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|PA Fur Prices in 1979-80
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|Author:||trapperrick [ 14 Apr 2016, 17:59 ]|
|Post subject:||PA Fur Prices in 1979-80|
All previous records for returns on Pennsylvania furs were broken during the 1979-80 marketing year, according to final figures compiled by the Game Commission. During the year licensed raw fur dealers purchased 815,087 pelts taken by state trappers and hunters. $11,340,544 was an all time record.
291,496 Raccoons for $6,116,305, an average of $20.98 per pelt.
323,579 Muskrats, which brought a total of $2,014,924 an overage of $6.23 each.
26,098 Red Foxes bought in the state returned $1,212,413 for an average of $46.46 per pelt.
28,525 Gray Foxes for $1,146,533 for an average of $40.19 per pelt.
121,934 Opossums for $494,850 an average of $4.06 per pelt.
5,883 Beavers which sold for $213,543 and average of $36.30 per pelt.
5,734 Minks for $112,559 an average of $19.63 per pelt.
10,783 Skunks purchased for $26,944 an overage of $2.50 per skin.
1,055 Weasels which returned $2,473, or $2.34 each.
These figures only represented furs harvested in Pennsylvania by hunters and trappers and bought by Pennsylvania licensed raw fur dealers.
Furs shipped or transported out of state by the trapper and/or hunter or held for his or her own use are not included in the tabulations.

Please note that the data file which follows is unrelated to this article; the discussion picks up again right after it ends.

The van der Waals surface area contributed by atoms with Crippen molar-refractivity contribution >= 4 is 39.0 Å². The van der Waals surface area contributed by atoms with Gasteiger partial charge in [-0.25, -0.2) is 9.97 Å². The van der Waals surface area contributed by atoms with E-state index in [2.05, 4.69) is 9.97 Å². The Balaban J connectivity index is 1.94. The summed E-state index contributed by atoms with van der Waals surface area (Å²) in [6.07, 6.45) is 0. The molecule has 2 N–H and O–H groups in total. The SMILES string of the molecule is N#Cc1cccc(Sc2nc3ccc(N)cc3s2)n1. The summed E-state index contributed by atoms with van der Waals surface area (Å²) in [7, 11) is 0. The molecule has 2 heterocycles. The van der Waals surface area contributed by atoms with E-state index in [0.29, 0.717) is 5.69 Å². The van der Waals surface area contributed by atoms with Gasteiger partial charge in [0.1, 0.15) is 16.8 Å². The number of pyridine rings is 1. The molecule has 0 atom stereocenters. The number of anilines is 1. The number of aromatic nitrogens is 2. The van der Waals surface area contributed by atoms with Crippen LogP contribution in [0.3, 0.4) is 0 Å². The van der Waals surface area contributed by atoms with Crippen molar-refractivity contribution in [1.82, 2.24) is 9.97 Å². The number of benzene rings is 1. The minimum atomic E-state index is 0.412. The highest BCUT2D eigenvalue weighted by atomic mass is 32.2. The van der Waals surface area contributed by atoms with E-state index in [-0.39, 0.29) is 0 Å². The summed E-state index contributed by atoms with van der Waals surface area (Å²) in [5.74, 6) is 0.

*This information was taken from Pennsylvania Game News magazine dated January 1984.
This was posted on another site but just had to share.
I looked up the dollar comparison from 1979 to 2016. $1.00 in 1979 = $3.49 in 2016. So, if fur prices stayed at the current rate of inflation this what today's fur prices would be.
Red Fox $162.15
Gray Fox $140.26
|Author:||NonPCfed [ 15 Apr 2016, 16:42 ]|
|Post subject:||Re: PA Fur Prices in 1979-80|
Interesting stuff tRick!! Obviosuly fur was riding an enormous bubble at that time and probably way over valued.
So it if takes a 3.49x of 1979 $$ to equal the inflated currency of 2016, can we go in reverse? Can we take what we got in this year's sales and divide by 3.49??
My 22 out of 26 coon that sold at the last NAFA sale went for a $6.35 acverage. So divide that by 3.49 and we get $1.82 in value in 1979 dollars. My 2 rats 2.25/3.39= 64 cents a piece in 1979, a $13 beaver would be $3.72 and a $10 red fox would be $2.86., etc. etc.
I worked on a bridge construction crew during the summer in 1982 and 1983 and started out at $5.90 an hour which I thought wasn't too bad. If a guy was good (not me) could he do 3.5 coons an hour all the way from skinning to put on on a board looking fine? Probably so for a lot of guys. Obviously the hyper-inflated fur of the late 1979/80 would have been better but interest rates on loans were also pushing 20% at the time. So if you happened to be lucky to make hay during those days, you made bank. If you did it year to year, bubbles go away, crashes happen, and overall averages emerge.
A toast to the next fur bubble, may you be riding when (and if) it happens!!
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